“Now just close your eyes for a moment and take some deep breaths. Imagine yourself driving, that it’s a beautiful day out, and you’re free. And you are confidently driving down the road, the Mistress of this machine.”

Therese did as she was instructed, and did feel her raging heart beat slow down just a touch. It was the low and melodic sound of Carol’s voice, calming her.

She could hear Carol’s breathing beside her, smell her perfume. She imagined herself driving somewhere far away with Carol. Escaping. She smiled in spite of herself.

Carol mistook the meaning of her smile.

“See there?” she asked. “Now you are getting the feel of it.”

Therese’s eyes fluttered open, and she looked again at her hands on the wheel. She could feel the vibrations of the engine rumbling through her palms.

“OK, put your foot on the brake – that’s the one on the left.”

Therese felt a touch of annoyance that she was speaking to her like a child. But it did keep it simple.

No big deal.

“Now try switching to the accelerator. It won’t go anywhere, it’s in park.”

Therese shifted her foot and revved the engine a little. The old Subaru made a comforting purr.

“That’s really good, Therese.”

The small woman turned her head to the side to see if Carol was teasing her. But there was only warmth and encouragement in her eyes. She felt a little glow from the praise.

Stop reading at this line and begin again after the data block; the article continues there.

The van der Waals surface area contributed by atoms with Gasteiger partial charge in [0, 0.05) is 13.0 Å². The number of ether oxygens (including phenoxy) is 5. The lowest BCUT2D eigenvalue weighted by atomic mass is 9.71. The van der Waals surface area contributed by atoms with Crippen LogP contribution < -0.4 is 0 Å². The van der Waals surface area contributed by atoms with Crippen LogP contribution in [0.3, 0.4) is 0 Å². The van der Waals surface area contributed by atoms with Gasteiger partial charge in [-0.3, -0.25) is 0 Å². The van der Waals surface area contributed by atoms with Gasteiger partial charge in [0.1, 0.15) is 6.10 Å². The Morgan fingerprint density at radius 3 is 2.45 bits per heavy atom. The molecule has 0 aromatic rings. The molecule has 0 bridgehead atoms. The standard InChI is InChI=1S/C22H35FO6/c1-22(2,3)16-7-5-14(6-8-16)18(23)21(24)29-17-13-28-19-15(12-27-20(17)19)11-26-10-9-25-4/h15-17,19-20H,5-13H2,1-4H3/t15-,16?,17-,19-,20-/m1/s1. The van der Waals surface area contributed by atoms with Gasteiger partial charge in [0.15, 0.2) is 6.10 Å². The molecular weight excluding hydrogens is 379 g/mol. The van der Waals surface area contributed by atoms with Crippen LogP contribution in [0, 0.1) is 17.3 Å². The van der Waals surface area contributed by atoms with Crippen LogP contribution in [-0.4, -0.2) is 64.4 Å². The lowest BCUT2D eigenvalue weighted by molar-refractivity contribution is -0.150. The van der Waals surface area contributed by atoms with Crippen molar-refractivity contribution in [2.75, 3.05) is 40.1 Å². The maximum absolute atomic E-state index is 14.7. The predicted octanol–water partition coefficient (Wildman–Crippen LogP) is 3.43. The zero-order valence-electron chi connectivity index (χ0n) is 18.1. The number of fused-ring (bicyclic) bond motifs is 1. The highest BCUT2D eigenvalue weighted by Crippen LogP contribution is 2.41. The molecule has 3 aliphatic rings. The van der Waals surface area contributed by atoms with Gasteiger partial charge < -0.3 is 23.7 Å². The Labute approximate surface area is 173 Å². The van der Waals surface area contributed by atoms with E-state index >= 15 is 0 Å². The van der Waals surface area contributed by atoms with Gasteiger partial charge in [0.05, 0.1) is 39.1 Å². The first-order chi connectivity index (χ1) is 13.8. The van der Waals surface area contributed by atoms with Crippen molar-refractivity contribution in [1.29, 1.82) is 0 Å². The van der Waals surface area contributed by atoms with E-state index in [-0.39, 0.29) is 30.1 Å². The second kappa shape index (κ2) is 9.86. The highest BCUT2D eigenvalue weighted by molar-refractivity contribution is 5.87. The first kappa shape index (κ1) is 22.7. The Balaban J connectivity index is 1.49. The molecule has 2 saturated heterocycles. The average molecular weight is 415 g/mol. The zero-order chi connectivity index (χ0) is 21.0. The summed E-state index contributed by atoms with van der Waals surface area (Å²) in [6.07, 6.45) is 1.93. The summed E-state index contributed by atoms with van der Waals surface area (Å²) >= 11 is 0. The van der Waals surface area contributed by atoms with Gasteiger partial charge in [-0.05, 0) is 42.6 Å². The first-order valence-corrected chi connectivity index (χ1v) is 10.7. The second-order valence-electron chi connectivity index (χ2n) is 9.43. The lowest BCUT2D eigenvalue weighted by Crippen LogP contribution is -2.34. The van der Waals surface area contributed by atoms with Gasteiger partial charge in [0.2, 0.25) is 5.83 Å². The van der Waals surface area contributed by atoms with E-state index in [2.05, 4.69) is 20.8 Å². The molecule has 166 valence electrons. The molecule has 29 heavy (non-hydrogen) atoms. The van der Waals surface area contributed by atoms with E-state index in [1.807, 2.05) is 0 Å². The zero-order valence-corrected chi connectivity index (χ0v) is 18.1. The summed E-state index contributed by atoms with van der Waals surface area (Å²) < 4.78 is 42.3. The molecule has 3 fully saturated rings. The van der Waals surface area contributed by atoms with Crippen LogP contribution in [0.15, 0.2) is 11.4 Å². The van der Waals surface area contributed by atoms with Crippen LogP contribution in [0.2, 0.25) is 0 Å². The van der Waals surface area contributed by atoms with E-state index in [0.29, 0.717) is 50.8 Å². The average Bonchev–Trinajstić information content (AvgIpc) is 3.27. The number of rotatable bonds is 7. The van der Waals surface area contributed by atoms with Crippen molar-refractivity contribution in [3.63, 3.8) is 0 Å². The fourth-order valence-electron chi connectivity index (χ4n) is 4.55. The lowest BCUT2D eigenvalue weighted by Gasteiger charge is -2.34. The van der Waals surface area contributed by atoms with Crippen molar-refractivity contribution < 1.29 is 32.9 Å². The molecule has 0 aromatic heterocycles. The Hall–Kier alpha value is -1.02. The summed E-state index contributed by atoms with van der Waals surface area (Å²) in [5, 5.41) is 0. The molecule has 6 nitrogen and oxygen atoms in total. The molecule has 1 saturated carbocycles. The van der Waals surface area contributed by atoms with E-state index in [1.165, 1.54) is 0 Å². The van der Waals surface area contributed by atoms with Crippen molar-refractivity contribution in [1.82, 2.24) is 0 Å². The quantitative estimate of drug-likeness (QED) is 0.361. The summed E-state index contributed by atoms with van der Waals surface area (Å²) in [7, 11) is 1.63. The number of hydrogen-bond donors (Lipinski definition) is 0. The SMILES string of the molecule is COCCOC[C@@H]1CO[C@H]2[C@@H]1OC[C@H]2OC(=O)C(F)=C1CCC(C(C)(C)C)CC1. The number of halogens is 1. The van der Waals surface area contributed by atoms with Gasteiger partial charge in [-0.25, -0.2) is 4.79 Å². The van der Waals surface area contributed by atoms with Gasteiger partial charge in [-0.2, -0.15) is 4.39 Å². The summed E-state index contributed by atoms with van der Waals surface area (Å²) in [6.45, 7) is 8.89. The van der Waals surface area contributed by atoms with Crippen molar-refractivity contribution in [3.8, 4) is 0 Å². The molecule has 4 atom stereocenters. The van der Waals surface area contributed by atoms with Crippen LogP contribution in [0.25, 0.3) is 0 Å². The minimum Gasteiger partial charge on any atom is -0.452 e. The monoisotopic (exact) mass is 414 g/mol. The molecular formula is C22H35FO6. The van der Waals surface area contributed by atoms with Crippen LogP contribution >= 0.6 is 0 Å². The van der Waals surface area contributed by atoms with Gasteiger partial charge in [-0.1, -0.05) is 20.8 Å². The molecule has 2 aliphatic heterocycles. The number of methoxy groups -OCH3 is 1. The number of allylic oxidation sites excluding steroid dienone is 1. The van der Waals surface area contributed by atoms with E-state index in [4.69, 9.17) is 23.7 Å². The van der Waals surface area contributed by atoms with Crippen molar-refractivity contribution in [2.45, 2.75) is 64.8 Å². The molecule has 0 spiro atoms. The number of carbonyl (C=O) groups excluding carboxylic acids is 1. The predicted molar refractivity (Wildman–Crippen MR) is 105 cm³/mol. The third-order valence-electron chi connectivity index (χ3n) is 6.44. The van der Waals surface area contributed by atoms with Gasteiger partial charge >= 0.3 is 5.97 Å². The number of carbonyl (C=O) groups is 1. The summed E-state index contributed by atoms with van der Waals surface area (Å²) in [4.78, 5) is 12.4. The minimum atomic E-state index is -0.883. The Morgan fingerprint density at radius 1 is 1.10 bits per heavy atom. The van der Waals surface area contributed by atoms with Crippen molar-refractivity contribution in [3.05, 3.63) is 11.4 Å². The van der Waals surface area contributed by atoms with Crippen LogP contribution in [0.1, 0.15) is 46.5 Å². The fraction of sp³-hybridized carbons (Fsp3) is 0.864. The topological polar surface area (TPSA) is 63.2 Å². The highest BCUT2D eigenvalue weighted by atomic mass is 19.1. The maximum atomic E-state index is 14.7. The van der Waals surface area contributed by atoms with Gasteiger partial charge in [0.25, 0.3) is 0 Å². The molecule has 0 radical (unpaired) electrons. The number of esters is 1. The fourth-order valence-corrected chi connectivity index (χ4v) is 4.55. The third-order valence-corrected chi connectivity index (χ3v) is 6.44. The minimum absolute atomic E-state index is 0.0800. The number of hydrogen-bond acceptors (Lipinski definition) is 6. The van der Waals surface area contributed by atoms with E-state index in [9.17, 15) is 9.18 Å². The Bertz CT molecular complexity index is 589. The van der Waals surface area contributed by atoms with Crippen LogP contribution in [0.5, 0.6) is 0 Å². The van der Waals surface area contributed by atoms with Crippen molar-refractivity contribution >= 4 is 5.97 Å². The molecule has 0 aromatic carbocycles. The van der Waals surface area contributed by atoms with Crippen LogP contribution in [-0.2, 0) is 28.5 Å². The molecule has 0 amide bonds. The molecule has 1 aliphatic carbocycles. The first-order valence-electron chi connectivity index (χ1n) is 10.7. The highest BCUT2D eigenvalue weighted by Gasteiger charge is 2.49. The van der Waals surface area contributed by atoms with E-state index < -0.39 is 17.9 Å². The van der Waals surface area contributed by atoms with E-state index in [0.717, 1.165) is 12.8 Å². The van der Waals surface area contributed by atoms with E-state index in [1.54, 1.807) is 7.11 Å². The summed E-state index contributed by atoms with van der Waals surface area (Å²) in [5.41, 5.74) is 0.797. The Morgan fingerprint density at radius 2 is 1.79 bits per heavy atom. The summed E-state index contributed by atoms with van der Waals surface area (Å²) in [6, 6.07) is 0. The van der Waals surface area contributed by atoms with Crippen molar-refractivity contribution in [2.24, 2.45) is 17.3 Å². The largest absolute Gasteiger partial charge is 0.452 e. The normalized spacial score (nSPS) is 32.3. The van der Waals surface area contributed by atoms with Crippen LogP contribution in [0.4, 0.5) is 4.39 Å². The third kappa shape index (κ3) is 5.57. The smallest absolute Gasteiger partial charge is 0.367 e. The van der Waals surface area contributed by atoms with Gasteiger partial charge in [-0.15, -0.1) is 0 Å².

“Now go back to the brake and keep your foot there.”

Therese did so, and her eyes widened when she saw Carol reach down and shift the car into Drive. Her heart started to hammer again, and she licked her lips nervously.

“No! Carol I’m not ready!”

“It’s ok,” she soothed. “As long as your foot’s on the brake, we’re not going anywhere.”

Therese could feel her foot trembling on the brake, and she had an irrational fear that her foot would suddenly just slip off, or her muscles would grow weak and she wouldn’t be able to hold the pedal down anymore.

She felt Carol’s warm hand on her shoulder. She squeezed lightly and left it there. Usually that touch would send her mind reeling, would send her blood pulsing through her veins like wildfire. But now, in the car, facing a fear that loomed so large, that hand was comforting. Steadying.

Therese tried to focus on her breathing again, her eyes drifting back down to the shifter locked in Drive.

“If you take your foot off the brake without giving it any gas, the car will roll forward very slowly. And you could keep your foot hovering right over the brake and stop it immediately.”

The way she said it was factual, not forceful. It was up to Therese whether to let the car roll forward or not. She stayed fixed in place for a good minute, trying to steady her breathing. Carol’s hand never left her shoulder.

There’s no danger here. There aren’t any cars or people around. This is silly – I should be able to do this.

Her rational mind fought with the fears in her head, her worries about injuring herself or others, her lack of confidence in her own abilities.

Carol was quiet, letting her sift through her thoughts, her breathing slow and calm beside Therese, and that hand on her shoulder exuding the utmost confidence in Therese. Carol was not afraid to be in a car that Therese was driving. Carol had faith in her, that she could do this.

Therese took a deep, shuddering breath, and let her foot off the brake tentatively. The car rolled benignly. Therese hit the brake again, too sharply, and the car lurched to a stop. Carol chuckled softly.

“Go ahead, get used to how much pressure it takes to stop.”

Therese would let the car roll a little and then apply different amounts of pressure to the brake.